Controlling biomass properties for optimizing fast pyrolysis products

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Jeffrey, Brandon
Iowa State University
brown midrib; cell wall; lignin; maize; pyrolysis; QTL
thesis / dissertation description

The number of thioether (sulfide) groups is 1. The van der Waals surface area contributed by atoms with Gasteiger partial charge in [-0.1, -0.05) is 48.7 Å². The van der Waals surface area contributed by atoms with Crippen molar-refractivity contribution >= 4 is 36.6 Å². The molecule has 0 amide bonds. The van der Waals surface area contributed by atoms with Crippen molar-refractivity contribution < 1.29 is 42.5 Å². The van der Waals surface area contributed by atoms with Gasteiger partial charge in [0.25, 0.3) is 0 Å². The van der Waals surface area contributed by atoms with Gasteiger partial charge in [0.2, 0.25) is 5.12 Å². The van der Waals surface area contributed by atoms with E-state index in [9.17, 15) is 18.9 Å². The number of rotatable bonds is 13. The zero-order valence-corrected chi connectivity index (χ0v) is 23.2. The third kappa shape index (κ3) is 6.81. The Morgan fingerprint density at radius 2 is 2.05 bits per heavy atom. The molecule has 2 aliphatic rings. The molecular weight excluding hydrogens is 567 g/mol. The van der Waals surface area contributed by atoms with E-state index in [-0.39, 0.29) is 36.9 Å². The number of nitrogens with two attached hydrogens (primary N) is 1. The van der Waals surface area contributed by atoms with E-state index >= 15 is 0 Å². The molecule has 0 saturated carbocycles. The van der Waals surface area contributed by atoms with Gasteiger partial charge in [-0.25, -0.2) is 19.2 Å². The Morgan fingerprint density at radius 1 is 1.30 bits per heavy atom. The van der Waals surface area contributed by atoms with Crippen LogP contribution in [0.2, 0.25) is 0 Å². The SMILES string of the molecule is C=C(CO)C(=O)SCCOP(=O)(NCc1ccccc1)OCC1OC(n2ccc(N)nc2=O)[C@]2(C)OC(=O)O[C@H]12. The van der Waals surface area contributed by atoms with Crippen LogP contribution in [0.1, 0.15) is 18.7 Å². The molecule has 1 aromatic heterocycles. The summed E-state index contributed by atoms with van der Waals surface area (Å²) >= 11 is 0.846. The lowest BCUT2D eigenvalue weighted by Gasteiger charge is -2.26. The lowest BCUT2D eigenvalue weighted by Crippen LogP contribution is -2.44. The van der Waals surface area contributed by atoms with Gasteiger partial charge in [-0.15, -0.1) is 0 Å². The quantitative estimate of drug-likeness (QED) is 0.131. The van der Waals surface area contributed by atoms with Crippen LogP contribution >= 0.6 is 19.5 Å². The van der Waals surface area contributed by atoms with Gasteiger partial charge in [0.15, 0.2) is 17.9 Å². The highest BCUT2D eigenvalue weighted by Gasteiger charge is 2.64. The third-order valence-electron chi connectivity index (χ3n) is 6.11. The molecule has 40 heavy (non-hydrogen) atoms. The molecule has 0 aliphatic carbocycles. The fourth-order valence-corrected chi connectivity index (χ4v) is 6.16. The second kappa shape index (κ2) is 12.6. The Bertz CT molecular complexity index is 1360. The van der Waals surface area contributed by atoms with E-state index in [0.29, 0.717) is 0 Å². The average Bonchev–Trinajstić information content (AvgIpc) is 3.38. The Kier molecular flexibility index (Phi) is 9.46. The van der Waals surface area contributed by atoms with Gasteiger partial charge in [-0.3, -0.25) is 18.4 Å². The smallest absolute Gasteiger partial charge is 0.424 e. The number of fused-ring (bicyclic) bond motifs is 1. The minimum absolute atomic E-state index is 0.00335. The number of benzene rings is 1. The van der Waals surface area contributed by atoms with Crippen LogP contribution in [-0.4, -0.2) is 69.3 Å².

The energy future of the United States is likely to include a large number of traditional and alternative energy sources and technologies. Fast pyrolysis has been identified as one of the alternative energy conversion processes that could play a role in this energy future. Fast pyrolysis produces solid (biochar), liquid (bio-oil), and gaseous products (syngas). Bio-oil is the main component (up to 80%) and has a number of potentially useful applications. Bio-oil composition is complex and is related to cell wall composition, as compounds in the bio-oil derive from the individual cell wall components cellulose, hemicelluloses, and lignin.While a variety of different pyrolysis reactor technologies and biomass types have been explored, relatively little attention has been paid to the amount of variation within a single type of biomass. The goals of this research were to compare distribution of bio-oil compounds for maize cobs and stover, determine if there is significant variation for bio-oil compounds among different maize genotypes, identify quantitative trait loci (QTL) for bio-oil compounds, and discuss the implications of results for breeding dual purpose maize. To address these questions, we used pyrolysis/gas-chromatography-mass spectrometry (Py/GC-MS) to convert maize stover and cobs to bio-oil (Py), and separate (GC), detect and measure (MS) bio-oil compounds. Py-GC-MS allows a high sample throughput (20/day) required for disciplines such as plant breeding. Variation for 26 bio-oil compounds is explored in maize cobs and stover amongst five near isogenic hybrids with four hybrids each carrying one brown midrib mutation (bm1-bm4) (Chapter 3). A more diverse set of 10 maize hybrids is used to further explore this variation (Chapter 5). Quantitative trait loci (QTL) are identified in the intermated B73 x Mo17 (IBM) Syn4 population for ten bio-oil compounds and compared to the QTL literature for other cell wall related traits (Chapter 4). A discussion for the implications of our finding in regards to breeding implications for dual purpose maize is also included in Chapter 4. It is very likely that bio-oil quality and yield can be improved via plant breeding, which would help contribute to making bio-oil production and use more economically appealing.